New America is proud to partner with the Center on Enhancing Early Learning Outcomes (CEELO) on this blog series highlighting early learning opportunities and challenges under the Every Student Succeeds Act (ESSA). In this week's post, Lori Connors-Tadros highlights three key strategies state early education administrators can use to ensure early learning is integrated throughout their state's ESSA plan. State leaders in AR, LA, MI, and WA offer advice on how to effectively partner and prepare for including early learning goals in the ESSA state plan and supports for districts.
The federal Every Student Succeeds Act (ESSA) gives states the flexibility to invest in early learning to ensure that all children begin school on the path to success. On March 21, 2017, CEELO partnered with the Regional Education Laboratory-Southwest to sponsor a webinar, Leading the Way: How States Are Addressing Early Learning Under ESSA. The webinar offered evidence-based resources to support states in drafting their ESSA plans. State leaders in Arkansas, Louisiana, Michigan, and Washington described how they have used research and best practice on early childhood, birth to third grade, to provide leadership within their agencies to integrate early learning priorities and provisions into their ESSA state plans.
ESSA provides state early childhood administrators with three cross-cutting policy goals that states can address in a variety of ways in state plans and guidance to districts. These are:
Expanding access to high-quality early learning
Encouraging alignment and collaboration from birth through third grade (B-3)
Supporting highly effective teachers and administrators
During the webinar, I highlighted three key strategies state early education administrators could use to ensure early learning is integrated throughout the ESSA plan. These strategies can also inform guidance to districts and other resources to support the implementation of the state plan.
Use a Birth to Third Grade SystemFramework -- Ensure the Vision and Long-Term Goals Recognizes Early Learning Role in Addressing Equity and Academic Achievement
Create an Early Learning Footprint in the State Plan -- Integrate evidence-based early childhood specific strategies through each title and section of the plan.
Build Internal and External Alliances -- Seek opportunities to engage all stakeholders and align priorities to leverage resources
Each state presenting during the webinar, Arkansas, Michigan, Louisianaand Washington is addressing ESSA goals in a different way, reflecting specific state priorities. In Michigan, Richard Lower, Director, Office of Preschool and Out-of-School Time Learning, Michigan Department of Education, noted that including early learning in Michigan’s ESSA state plan “did take preparation,” and that being intentional about addressing early learning in an ESSA plan requires significant engagement and understanding of colleagues. “In Michigan, early childhood is very prevalent in our ESSA state plan, and this is because of a long-term commitment to early childhood, and vision of the governor, that early childhood outcomes are the primary goals of public investments in education,” Lower said. He offered the following advice to other early childhood administrators seeking to influence and inform their state’s ESSA plan:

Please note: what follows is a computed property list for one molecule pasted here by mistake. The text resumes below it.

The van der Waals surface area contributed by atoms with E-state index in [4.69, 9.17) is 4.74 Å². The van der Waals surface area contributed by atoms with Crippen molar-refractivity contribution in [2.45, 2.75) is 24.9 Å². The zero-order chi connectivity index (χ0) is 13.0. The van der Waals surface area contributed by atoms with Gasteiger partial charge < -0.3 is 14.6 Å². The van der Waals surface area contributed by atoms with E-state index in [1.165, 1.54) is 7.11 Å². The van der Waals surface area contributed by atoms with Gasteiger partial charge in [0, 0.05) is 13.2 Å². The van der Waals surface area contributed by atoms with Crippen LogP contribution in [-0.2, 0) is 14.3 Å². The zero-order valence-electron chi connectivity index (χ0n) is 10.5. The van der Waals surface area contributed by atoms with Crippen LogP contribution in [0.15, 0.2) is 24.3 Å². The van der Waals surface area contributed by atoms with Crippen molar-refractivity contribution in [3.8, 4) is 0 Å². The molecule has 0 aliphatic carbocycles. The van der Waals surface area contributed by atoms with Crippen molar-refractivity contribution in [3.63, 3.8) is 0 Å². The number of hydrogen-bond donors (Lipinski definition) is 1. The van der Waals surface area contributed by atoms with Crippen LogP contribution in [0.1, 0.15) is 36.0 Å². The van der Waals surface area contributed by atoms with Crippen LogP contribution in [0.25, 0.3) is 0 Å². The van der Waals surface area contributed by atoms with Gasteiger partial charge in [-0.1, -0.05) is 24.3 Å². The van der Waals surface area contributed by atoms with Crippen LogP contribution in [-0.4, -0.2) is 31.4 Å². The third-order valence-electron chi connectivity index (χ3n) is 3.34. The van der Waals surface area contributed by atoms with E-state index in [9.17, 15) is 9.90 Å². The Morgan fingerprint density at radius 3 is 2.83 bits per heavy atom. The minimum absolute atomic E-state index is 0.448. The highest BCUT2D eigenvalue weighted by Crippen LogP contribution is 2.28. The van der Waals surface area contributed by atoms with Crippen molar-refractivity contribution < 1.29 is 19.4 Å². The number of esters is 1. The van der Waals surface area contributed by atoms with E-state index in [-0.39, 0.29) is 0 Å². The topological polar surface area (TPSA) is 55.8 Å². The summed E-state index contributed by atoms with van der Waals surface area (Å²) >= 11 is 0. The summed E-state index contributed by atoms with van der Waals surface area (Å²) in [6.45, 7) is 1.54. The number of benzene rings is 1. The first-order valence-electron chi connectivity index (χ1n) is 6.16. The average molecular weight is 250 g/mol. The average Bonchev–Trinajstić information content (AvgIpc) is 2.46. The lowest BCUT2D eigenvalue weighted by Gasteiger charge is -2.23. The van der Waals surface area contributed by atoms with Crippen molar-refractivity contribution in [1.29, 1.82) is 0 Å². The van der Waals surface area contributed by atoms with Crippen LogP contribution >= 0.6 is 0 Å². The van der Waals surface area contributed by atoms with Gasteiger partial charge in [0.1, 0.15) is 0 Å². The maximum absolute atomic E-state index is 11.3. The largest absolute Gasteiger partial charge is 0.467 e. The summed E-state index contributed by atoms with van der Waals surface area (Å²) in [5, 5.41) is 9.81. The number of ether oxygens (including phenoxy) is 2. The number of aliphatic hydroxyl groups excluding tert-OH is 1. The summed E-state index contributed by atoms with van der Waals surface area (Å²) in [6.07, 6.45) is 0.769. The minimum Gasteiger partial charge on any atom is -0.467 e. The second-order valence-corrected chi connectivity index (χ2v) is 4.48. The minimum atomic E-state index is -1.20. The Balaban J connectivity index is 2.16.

be BOLD and refine from there;
don’t limit yourself too early in the process;
prepare “bridging” examples of how ideas complement, align, and link to later learning in K-12 for the selling phase; and
simultaneously prepare for the implementation phase with detailed outlines of early learning proposals and how they support a P-20 system of education.
Partnership and preparation are key strategies to integrating early learning in ESSA state plans. Jenna Conway, Assistant Superintendent, Early childhood, Louisiana Department of Education has been working for the last five years with their K-12 counterparts to align implementation of theirUnified Early Childhood System. Louisiana submittedits plan in April and Conway noted that integrating early learning in the ESSA plan was made easier by these efforts.
Robert (Bob) Butts, Senior Advisor for Governmental Relations, Washington Office of Superintendent of Public Instruction led the statewide early learning workgroup to provide recommendations for theWashington state’s ESSA plan. Washington recently published two resources for districts --Funding Early Learning Activities in Washington State with Title 1, Part A, birth- age five andEarly Learning in ESSA: Expanded Opportunities for School Districts.
Tonya Williams, Director,Division of Child Care and Early Childhood Education, Arkansas Department of Human Services is providing feedback to the Arkansas Department of Education’s plan currentlyin draft. Williams suggested that early childhood leaders “be persistent and find common goals and existing initiatives to work on instead of trying to create new work.”
A common theme is working closely with colleagues across the education continuum, identifying common goals and illustrating the importance of alignment from pre-K through the upper grades. As the new administration encourages states to take the lead in education policy, ESSA plans will provide the blueprint for the future of children in your state. Embedding early education will help ensure them the best start possible.